He’s similarly muddled about my team’s 2004 Pentagon-cosponsored book Winning the Oil Endgame. It showed how to get the U.S. off oil, again without displacing any cropland, but it didn’t propose, as James claims, “running the entire electrical grid on wind and sunshine.” That book was about oil, not electricity, and the two were less than 3 percent related then, less than 1 percent today. Nor did Winning the Oil Endgame propose, as he states, using renewables to save biofuels and natural gas in electricity generation (which uses virtually no biofuels) to use in transport. Rather, it showed how investing in electric demand response could save power-plant natural gas to displace oil in industry and buildings (plus 1.8 percent in transport). The book’s biofuel analysis (pp. 103-110 and 162-164), again based on woody, weedy, and waste feedstocks rather than on food crops, showed that displacing U.S. oil use in 2025 needn’t interfere with food or fiber production nor harm soil fertility, based on the land-use calculations he claims I never did and on modern agronomic evidence.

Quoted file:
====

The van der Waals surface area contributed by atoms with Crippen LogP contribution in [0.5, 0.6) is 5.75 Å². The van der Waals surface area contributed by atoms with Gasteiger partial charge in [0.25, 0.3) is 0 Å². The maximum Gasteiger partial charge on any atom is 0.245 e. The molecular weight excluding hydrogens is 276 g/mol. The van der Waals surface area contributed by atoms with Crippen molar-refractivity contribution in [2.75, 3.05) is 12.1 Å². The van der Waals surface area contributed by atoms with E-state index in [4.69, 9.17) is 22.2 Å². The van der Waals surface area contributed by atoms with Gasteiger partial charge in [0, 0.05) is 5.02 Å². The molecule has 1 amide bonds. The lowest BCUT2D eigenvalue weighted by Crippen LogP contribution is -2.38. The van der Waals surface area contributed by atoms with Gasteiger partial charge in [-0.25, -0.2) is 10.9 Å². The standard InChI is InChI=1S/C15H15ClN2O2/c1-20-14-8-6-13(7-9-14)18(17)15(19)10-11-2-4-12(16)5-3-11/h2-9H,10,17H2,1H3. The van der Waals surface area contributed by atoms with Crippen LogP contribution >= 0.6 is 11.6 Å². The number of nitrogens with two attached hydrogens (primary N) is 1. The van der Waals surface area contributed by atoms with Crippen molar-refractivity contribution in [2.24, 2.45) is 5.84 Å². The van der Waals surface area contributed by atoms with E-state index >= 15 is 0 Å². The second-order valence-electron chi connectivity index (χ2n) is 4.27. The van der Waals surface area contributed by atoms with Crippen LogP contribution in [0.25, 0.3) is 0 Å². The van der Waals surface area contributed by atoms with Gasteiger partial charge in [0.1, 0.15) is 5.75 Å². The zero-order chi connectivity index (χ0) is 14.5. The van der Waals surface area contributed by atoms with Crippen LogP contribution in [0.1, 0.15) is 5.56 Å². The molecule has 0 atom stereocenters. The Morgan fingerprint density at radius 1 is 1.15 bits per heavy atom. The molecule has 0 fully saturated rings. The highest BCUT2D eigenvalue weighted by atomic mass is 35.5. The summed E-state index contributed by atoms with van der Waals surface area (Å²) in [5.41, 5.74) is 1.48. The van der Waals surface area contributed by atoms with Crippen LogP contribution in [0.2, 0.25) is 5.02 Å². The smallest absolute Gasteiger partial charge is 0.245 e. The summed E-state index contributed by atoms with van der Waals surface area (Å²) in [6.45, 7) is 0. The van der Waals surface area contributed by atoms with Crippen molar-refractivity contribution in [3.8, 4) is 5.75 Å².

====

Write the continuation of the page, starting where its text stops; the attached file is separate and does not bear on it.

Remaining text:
Perhaps James is anticipating Rocky Mountain Institute’s detailed new synthesis “Reinventing Fire,” to be published by Chelsea Green this October. That detailed study does indeed integrate oil with electricity. It shows how to get the U.S. completely off oil and coal by 2050 at a $5 trillion lower present-valued cost than business-as-usual, led by business and driven by market forces. One of the keys is indeed 125 to 260-mpg-equivalent autos, using a breakthrough competitive strategy based on electrified, lightweight carbon-fiber vehicles. James seems skeptical of the possibility of inventing those. However, they were already invented in 1991 and designed by 2000. James might not be aware that BMW, Audi, and VW have announced 2012-13 volume production of such vehicles, at efficiencies up to 230 mpg for VW’s two-seater, and that BMW has publicly confirmed our thesis that the saved batteries pay for the carbon fiber.